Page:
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Article: Variations in blood flow on mandibular glandular secretion to autonomic nervous stimulations in anesthetized dogs

TitleVariations in blood flow on mandibular glandular secretion to autonomic nervous stimulations in anesthetized dogs
Authors
Issue Date1990
PublisherWiley-Blackwell Publishing Ltd.. The Journal's web site is located at http://www.wiley.com/bw/journal.asp?ref=0022-3751
Citation
Journal Of Physiology, 1990, v. 431, p. 479-493 How to Cite?
Abstract1. Continuous stimulation of the preganglionic parasympathetic nerve (the ramus communicans of the mandibular ganglion) for 1-2 min at supramaximal voltage (5 V) and pulse duration (1 ms) increased salivary gland arterial inflow and this was accompanied by copious salivary secretion. The responses were recorded continuously during the period of stimulation. The frequency for initiating the responses was 0.5 Hz. Maximal responses occurred at 16 Hz. The response coefficient of arterial inflow to stimulus frequency was 0.17 ml min-1 g-1 Hz-1 and that of secretion to stimulus frequency was 0.016 ml min-1 g-1 Hz-1. 2. The secretory response to low and moderate levels of parasympathetic nerve stimulation (below 8 Hz) was not affected by a reduction or cessation in aterial inflow whereas the response to high level parasympathetic nerve stimulation (above 8 Hz) was significantly alleviated if blood flow to the gland was maintained (via controlled vascular perfusion) at a level less than that of the resting arterial inflow. However, when the gland was already secreting near-maximally (stimulated at 8 Hz), sudden cessation of blood flow for a short period of time (0.5-2 min) had no effect on the salivary flow. 3. Continuous stimulation of the cervical sympathetic nerve for 1-2 min at supramaximal voltage (20 V) and pulse duration (1 ms) decreased arterial inflow and this was accompanied by scanty salivary secretion. The vascular response persisted during the period of stimulation. The secretory response was 15 s late in onset and might continue for 1 min after stimulation. The frequency for inititating the responses was 1-4 Hz. Maximal responses occurred at 16-32 Hz. The response coefficient of arterial inflow to stimulus frequency was -0.04 ml min-1 g-1 Hz-1 and that of salivary secretion to stimulus frequency was 0.001 ml min-1 g-1 Hz-1. 4. The secretory response to sympathetic nerve stimulation at different frequencies in glands with blood flow maintained at resting rate (via controlled vascular perfusion) resembled that in glands with spontaneous blood flow. 5. Sympathetic nerve stimulation was found to retard salivary secretion caused by parasympathetic stimulation, irrespective of whether the gland received spontaneous arterial inflow or controlled vascular perfusion at a resting flow rate. 6. The results suggest that the salivary secretion to stimulation of parasympathetic nerve is independent of blood flow over a wide range of stimulus frequencies; however, the response to high frequency stimulation of the parasympathetic nerve may be affected by fluctuations in blood flow. Retardation of parasympathetic-induced salivary flow by superimposed sympathetic nerve stimulation may not be related to blood flow changes.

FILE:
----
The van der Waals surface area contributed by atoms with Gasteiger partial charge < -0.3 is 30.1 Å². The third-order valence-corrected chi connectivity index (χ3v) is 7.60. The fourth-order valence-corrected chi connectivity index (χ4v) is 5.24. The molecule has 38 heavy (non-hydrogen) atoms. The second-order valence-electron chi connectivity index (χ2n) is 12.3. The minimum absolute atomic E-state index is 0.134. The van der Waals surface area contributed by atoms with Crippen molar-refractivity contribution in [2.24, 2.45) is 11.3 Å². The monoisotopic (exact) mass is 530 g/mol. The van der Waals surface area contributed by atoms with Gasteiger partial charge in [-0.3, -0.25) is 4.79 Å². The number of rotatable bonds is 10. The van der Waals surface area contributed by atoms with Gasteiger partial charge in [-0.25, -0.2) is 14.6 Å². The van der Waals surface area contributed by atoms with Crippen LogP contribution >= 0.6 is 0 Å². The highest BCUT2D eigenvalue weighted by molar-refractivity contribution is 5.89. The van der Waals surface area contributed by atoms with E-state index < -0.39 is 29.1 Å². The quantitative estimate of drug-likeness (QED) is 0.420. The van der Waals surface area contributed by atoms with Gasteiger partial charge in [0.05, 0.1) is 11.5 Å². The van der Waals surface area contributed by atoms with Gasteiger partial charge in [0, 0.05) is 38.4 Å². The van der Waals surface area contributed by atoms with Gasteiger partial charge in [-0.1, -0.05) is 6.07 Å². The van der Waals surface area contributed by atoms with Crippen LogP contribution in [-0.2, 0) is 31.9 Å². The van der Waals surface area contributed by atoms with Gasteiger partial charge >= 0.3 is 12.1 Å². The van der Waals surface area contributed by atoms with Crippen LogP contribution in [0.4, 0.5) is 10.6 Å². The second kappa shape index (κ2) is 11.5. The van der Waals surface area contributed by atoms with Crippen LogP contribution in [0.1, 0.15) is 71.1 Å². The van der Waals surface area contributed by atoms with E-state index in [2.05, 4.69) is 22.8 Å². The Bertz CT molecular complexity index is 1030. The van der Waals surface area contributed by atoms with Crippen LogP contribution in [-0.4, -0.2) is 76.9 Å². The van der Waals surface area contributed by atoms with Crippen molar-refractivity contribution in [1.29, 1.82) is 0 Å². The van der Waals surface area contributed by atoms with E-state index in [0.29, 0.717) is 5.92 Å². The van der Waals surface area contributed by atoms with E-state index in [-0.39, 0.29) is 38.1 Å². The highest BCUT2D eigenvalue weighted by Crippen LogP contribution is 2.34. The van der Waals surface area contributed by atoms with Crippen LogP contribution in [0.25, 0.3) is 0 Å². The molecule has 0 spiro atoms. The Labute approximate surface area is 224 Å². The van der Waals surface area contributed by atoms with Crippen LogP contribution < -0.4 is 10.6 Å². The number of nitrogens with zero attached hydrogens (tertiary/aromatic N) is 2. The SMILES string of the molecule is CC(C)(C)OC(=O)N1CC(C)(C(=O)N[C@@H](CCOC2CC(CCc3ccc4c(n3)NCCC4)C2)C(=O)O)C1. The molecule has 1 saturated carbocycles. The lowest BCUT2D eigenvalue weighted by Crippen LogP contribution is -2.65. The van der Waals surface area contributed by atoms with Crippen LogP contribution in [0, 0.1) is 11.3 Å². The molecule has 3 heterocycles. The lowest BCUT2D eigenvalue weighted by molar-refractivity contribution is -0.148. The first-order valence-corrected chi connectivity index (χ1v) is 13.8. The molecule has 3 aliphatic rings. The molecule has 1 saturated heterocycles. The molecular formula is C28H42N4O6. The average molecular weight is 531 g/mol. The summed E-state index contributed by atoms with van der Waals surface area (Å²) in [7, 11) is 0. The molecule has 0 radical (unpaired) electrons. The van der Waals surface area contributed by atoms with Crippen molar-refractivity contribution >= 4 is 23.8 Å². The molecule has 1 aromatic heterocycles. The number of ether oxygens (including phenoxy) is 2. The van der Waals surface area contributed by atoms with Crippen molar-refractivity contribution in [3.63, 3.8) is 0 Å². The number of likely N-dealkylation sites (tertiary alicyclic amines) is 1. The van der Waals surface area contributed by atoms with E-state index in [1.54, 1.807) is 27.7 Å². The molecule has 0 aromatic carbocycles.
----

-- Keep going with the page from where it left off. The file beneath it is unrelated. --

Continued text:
Persistent Identifierhttp://hdl.handle.net/10722/171545
ISSN
2015 Impact Factor: 4.731
2015 SCImago Journal Rankings: 2.670
ISI Accession Number ID

 

DC FieldValueLanguage
dc.contributor.authorLung, MAen_US
dc.date.accessioned2012-10-30T06:15:37Z-
dc.date.available2012-10-30T06:15:37Z-
dc.date.issued1990en_US
dc.identifier.citationJournal Of Physiology, 1990, v. 431, p. 479-493en_US
dc.identifier.issn0022-3751en_US
dc.identifier.urihttp://hdl.handle.net/10722/171545-